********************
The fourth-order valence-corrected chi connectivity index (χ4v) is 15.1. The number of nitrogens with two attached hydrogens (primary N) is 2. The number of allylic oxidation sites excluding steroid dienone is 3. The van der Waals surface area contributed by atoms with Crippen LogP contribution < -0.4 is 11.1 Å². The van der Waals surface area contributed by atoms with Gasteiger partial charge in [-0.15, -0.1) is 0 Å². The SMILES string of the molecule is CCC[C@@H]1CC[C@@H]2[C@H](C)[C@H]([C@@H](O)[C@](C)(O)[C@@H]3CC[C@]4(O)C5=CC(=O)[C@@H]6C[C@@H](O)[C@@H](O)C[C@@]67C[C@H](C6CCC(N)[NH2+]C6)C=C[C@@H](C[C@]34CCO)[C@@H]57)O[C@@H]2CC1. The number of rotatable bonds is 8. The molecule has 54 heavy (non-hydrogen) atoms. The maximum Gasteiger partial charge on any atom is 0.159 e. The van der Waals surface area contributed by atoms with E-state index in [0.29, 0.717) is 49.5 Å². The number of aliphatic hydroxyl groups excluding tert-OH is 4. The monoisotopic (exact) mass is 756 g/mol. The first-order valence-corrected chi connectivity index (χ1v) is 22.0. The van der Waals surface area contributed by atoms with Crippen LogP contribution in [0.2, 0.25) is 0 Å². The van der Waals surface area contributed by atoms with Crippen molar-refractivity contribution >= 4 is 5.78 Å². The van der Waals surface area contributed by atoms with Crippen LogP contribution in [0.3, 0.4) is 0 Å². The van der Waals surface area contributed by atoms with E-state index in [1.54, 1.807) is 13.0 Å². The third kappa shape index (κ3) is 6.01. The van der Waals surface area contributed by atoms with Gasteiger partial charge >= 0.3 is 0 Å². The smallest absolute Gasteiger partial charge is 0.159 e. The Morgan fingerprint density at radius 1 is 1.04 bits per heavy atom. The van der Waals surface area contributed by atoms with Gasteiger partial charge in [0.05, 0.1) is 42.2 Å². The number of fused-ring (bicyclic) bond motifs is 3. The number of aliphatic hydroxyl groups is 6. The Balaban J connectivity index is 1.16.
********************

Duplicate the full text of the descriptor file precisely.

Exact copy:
The fourth-order valence-corrected chi connectivity index (χ4v) is 15.1. The number of nitrogens with two attached hydrogens (primary N) is 2. The number of allylic oxidation sites excluding steroid dienone is 3. The van der Waals surface area contributed by atoms with Crippen LogP contribution < -0.4 is 11.1 Å². The van der Waals surface area contributed by atoms with Gasteiger partial charge in [-0.15, -0.1) is 0 Å². The SMILES string of the molecule is CCC[C@@H]1CC[C@@H]2[C@H](C)[C@H]([C@@H](O)[C@](C)(O)[C@@H]3CC[C@]4(O)C5=CC(=O)[C@@H]6C[C@@H](O)[C@@H](O)C[C@@]67C[C@H](C6CCC(N)[NH2+]C6)C=C[C@@H](C[C@]34CCO)[C@@H]57)O[C@@H]2CC1. The number of rotatable bonds is 8. The molecule has 54 heavy (non-hydrogen) atoms. The maximum Gasteiger partial charge on any atom is 0.159 e. The van der Waals surface area contributed by atoms with E-state index in [0.29, 0.717) is 49.5 Å². The number of aliphatic hydroxyl groups excluding tert-OH is 4. The monoisotopic (exact) mass is 756 g/mol. The first-order valence-corrected chi connectivity index (χ1v) is 22.0. The van der Waals surface area contributed by atoms with Crippen LogP contribution in [0.2, 0.25) is 0 Å². The van der Waals surface area contributed by atoms with Crippen molar-refractivity contribution >= 4 is 5.78 Å². The van der Waals surface area contributed by atoms with Crippen LogP contribution in [0.3, 0.4) is 0 Å². The van der Waals surface area contributed by atoms with E-state index in [1.54, 1.807) is 13.0 Å². The third kappa shape index (κ3) is 6.01. The van der Waals surface area contributed by atoms with Gasteiger partial charge >= 0.3 is 0 Å². The smallest absolute Gasteiger partial charge is 0.159 e. The Morgan fingerprint density at radius 1 is 1.04 bits per heavy atom. The van der Waals surface area contributed by atoms with Gasteiger partial charge in [0.05, 0.1) is 42.2 Å². The number of fused-ring (bicyclic) bond motifs is 3. The number of aliphatic hydroxyl groups is 6. The Balaban J connectivity index is 1.16.